Medical Mutual to move Strongsville office as insurer assesses real estate needs

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Medical Mutual of Ohio plans to vacate that Strongsville office building at 17800 Royalton Road by August 1 in favor of a smaller leased space on West Sprague Road. The insurer, based in downtown Cleveland, is assessing its future office needs as leases approach expiration in 2020.


STRONGSVILLE, Ohio – The Medical Mutual of Ohio plans to move its Strongsville facility to another building later this year. But the insurer and nearly 400 employees remain in place in southwestern Cuyahoga County – for now.

The Cleveland-based company said on Tuesday it would be vacating its current space at 17800 Royalton Road for further excavations within five miles of West Sprague Road and Mohawk Drive before August.

“We are extremely pleased to be able to stay in Strongsville,” said Rick Chiricosta, President and CEO of Medical Mutual, in an emailed statement. “The city has been a great partner for us and our employees.

The new lease is for four years, putting its expiration date near the end of the lease at Medical Mutual’s corporate headquarters in downtown Cleveland. This is no coincidence, as the state’s oldest health insurer is assessing its future office needs.

Medical Mutual employs nearly 2,400 people, including approximately 1,700 in the Cleveland area. The company has been headquartered at the Rose Building on East Ninth Street for almost 70 years and has a Beachwood data center and Copley facility, in addition to the Strongsville office.

The Plain Dealer reported last month that the downtown owner of Medical Mutual recently defaulted on his mortgage and was unable to refinance or pay off the debt, in part due to the uncertainty surrounding the plans of its only tenant. The insurer’s downtown lease runs until the end of 2020.

“We are going to be in a very unique position, one of the few times in the history of the company, where all leases for these facilities will be in effect,” said Jared Chaney, director of communications for Medical Mutual. “And we have the opportunity to think about what will be the best thing for the future.”

The options run the gamut, he said, from staying put to consolidating facilities and leasing or purchasing existing real estate to building something new.

Medical Mutual has occupied its current space in Strongsville for over six years. The insurer consolidated its West Side offices into the Royalton Road facility through a sublet agreement with Ceres Group, Inc., an insurance company that emptied the building after merging with a competitor based in Cincinnati in 2006.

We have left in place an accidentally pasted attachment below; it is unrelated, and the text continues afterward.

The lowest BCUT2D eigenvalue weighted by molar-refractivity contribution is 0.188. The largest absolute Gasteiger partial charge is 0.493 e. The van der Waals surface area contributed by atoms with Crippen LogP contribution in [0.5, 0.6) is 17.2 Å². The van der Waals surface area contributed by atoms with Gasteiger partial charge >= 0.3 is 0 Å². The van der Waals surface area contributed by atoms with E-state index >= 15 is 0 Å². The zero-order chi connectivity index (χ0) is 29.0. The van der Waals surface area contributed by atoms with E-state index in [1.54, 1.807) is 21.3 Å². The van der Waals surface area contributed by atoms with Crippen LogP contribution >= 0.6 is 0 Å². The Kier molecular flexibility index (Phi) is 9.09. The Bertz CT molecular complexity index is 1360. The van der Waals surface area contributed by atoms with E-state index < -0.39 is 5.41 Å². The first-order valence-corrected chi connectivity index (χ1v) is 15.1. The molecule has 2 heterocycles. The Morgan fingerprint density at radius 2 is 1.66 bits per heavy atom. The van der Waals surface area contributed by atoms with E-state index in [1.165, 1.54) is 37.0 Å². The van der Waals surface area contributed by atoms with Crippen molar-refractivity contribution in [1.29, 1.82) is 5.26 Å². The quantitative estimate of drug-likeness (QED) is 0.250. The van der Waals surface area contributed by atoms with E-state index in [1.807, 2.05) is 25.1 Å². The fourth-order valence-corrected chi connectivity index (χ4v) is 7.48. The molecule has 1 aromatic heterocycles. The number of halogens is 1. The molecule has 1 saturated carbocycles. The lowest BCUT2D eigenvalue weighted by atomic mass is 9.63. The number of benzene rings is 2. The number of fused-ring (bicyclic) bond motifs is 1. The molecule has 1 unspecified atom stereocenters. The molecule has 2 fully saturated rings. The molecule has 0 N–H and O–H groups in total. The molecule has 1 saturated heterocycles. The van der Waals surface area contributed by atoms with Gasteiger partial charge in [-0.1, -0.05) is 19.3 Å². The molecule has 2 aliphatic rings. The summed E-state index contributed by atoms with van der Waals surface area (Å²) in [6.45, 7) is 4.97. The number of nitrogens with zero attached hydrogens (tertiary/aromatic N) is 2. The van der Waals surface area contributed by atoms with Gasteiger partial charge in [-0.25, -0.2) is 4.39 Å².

Ceres’ lease – and the sublease with Medical Mutual, in turn – is set to expire in July, according to loan service records compiled by Trepp, a company that monitors obligations related to commercial mortgage bundles.

Trepp records do not indicate that the owner of the property, a shared property group, is in default. But the loan is expected to mature – come due – in mid-February. And the outlook does not look good, with the only tenant on the property getting ready to leave.

Online real estate listings show owners are trying to sell the property, at an asking price of $ 18 million. The broker on the list did not return a phone call.

Chaney said Medical Mutual had to move out, although he’s not sure why the owner wanted to empty the space. “We were unable to renegotiate the lease for this building on Royalton Road,” he said. “We think we were really lucky to find a building that could meet our needs. “

Medical Mutual said it plans to start moving workers in June. Their new home will be an 89,000 square foot two story building at 15885 W. Sprague Road. This property was one of the Strongsville facilities emptied by PPG Industries after the Pittsburgh-based company purchased AkzoNobel’s U.S. home paint division in 2012 and consolidated its operations in Pennsylvania.

Strongsville officials did not respond to requests for comment Tuesday afternoon.